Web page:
Hackers Could Target Organizations via Flaws in Mitsubishi Factory Automation Products
High-severity vulnerabilities found by researchers in Mitsubishi Electric factory automation products can be exploited to remotely attack organizations.
According to advisories published last week by the U.S. Cybersecurity and Infrastructure Security Agency (CISA), tens of factory automation products from Mitsubishi Electric are affected by three flaws that can be exploited for privilege escalation, arbitrary code execution and DoS attacks.
Mitsubishi has already released patches for many of the impacted products and it has also provided mitigations for the remaining products and for customers who cannot immediately install the patches.
The issues were reported to the vendor by industrial cybersecurity firm Claroty at the end of 2019 and in early 2020 as part of research into ICS project files. It’s worth mentioning that Claroty recently released an open source tool that allows researchers to analyze Microsoft Access database files associated with SCADA applications.
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Mashav Sapir, the Claroty researcher who discovered these vulnerabilities, told SecurityWeek that he found the flaws in one of the products, which had been used by a customer, but he applauded Mitsubishi for providing a full list of products that are impacted.
Sapir has provided the following description for the vulnerabilities found in Mitsubishi Electric products:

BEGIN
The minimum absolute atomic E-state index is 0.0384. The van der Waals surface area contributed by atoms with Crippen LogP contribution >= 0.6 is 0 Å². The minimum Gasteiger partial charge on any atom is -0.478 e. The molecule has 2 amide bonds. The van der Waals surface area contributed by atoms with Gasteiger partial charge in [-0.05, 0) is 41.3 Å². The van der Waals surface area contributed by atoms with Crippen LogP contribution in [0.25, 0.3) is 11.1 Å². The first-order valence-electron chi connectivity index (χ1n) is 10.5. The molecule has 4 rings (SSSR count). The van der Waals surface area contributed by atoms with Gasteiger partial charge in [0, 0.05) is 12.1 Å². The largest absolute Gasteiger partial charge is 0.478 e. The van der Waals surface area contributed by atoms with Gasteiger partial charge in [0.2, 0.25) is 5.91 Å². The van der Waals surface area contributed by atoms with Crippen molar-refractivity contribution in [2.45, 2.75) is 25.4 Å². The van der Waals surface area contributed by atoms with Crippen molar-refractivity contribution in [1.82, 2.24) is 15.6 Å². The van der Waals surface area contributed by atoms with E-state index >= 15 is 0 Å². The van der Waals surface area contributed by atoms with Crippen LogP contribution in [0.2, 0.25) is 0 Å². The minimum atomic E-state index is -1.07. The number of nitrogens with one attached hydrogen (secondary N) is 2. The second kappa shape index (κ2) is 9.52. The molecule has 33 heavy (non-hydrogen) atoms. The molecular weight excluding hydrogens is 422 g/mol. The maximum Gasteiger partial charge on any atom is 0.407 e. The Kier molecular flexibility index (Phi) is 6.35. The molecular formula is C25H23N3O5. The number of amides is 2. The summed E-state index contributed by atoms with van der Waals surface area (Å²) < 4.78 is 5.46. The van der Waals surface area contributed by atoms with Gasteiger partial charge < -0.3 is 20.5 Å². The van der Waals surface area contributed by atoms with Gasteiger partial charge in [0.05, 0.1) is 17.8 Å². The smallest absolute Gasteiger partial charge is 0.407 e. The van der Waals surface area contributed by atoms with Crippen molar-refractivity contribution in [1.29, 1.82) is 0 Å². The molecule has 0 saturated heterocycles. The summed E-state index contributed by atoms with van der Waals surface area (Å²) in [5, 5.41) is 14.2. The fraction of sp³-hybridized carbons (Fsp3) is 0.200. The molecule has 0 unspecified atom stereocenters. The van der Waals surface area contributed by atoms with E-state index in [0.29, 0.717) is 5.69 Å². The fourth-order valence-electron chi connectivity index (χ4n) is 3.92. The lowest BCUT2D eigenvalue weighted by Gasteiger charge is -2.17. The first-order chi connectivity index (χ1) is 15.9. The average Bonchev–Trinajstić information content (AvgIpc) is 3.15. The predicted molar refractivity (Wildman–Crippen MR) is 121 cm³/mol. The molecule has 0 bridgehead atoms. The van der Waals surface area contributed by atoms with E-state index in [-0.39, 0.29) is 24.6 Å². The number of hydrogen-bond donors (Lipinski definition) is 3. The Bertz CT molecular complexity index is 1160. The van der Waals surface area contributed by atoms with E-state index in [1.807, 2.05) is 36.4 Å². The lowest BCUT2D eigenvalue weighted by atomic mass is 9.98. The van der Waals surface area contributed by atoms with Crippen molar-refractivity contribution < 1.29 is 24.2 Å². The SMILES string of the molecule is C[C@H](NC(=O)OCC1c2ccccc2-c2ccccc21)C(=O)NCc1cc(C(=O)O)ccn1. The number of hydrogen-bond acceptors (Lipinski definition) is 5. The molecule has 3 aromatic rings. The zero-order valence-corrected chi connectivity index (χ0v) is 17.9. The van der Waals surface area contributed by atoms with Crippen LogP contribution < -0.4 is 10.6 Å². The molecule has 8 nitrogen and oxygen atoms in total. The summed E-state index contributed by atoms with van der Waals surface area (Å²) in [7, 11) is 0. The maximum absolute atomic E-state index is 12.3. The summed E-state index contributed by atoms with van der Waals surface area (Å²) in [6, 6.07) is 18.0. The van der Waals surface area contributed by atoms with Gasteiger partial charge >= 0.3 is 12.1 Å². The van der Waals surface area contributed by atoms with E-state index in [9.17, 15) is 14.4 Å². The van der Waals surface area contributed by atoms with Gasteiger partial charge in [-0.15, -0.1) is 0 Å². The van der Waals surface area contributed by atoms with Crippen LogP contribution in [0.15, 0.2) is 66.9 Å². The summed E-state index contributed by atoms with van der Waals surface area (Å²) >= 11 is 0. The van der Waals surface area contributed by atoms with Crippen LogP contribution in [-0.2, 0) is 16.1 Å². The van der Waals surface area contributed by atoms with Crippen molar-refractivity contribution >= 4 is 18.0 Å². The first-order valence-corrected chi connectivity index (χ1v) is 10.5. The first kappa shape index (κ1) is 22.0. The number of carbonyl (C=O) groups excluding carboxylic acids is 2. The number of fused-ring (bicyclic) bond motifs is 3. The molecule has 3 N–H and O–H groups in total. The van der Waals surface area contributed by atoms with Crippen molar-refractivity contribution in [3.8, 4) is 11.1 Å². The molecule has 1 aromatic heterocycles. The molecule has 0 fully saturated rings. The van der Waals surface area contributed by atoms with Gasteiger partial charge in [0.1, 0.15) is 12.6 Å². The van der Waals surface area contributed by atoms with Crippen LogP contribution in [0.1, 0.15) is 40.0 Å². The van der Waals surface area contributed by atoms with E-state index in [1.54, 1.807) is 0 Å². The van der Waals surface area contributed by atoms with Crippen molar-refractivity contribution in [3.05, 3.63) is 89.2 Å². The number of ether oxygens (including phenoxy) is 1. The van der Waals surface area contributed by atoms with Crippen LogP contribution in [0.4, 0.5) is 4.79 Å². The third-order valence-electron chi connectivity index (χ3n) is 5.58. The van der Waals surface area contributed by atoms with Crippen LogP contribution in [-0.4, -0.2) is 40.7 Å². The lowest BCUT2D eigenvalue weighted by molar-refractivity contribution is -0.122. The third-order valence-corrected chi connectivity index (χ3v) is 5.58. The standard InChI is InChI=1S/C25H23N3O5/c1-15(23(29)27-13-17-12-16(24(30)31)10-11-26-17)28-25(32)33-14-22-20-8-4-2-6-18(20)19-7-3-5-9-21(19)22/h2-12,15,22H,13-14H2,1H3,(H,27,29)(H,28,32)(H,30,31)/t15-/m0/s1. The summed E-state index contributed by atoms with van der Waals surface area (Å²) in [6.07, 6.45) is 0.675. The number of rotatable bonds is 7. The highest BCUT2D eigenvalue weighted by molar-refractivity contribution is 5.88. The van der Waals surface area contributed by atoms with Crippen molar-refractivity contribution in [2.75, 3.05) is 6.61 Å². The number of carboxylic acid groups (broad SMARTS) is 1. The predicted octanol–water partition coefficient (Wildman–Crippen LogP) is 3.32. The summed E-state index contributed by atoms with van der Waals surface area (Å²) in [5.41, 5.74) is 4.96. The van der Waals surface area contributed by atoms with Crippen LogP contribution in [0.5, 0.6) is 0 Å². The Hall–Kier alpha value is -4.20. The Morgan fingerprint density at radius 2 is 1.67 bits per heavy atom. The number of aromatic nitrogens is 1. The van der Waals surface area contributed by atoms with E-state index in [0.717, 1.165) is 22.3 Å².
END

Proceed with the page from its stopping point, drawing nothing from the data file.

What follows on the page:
CVE-2020-14496 is a permissions problem, which allows any user to write files to specific directories used by vulnerable products. This means an attacker with write permissions can overwrite a legitimate file in this directory, and this file may be executed with high permissions by the software.
CVE-2020-14523 is a zip slip vulnerability. The vulnerable products use files that are zip archives to store configurations and more. A zip archive can contain the path of multiple files. If the code that extracts the archive does not correctly sanitise these paths, extracting the malicious zip archive can result in writing files to arbitrary locations on the system outside of the intended directory.
CVE-2020-14521 refers to the use of an unquoted path in the call to some Windows APIs. This may result in the vulnerable program accessing files that were not intended. As a result, an attacker who exploits this vulnerability can load their own malicious executables in the program's context and permissions.
Sapir noted that CVE-2020-14523 can be exploited remotely by convincing the targeted user to open a specially crafted project file, for example through a phishing attack.
The attacker can exploit this vulnerability to drop a malicious executable file onto the target’s system, and then exploit CVE-2020-14496 or CVE-2020-14521 to execute that file with elevated privileges.
“An attacker who succeeded in exploiting these vulnerabilities would gain full access and control over the computer running the Mitsubishi engineering software,” the researcher explained. “This means they have both full access to the ICS devices' configuration and the ability to change it at will, as well as full network access to those devices, thus they also have the ability to directly attack them. This means the attacker can now compromise the OT environment’s operation, by modifying it undetected or by halting it entirely.”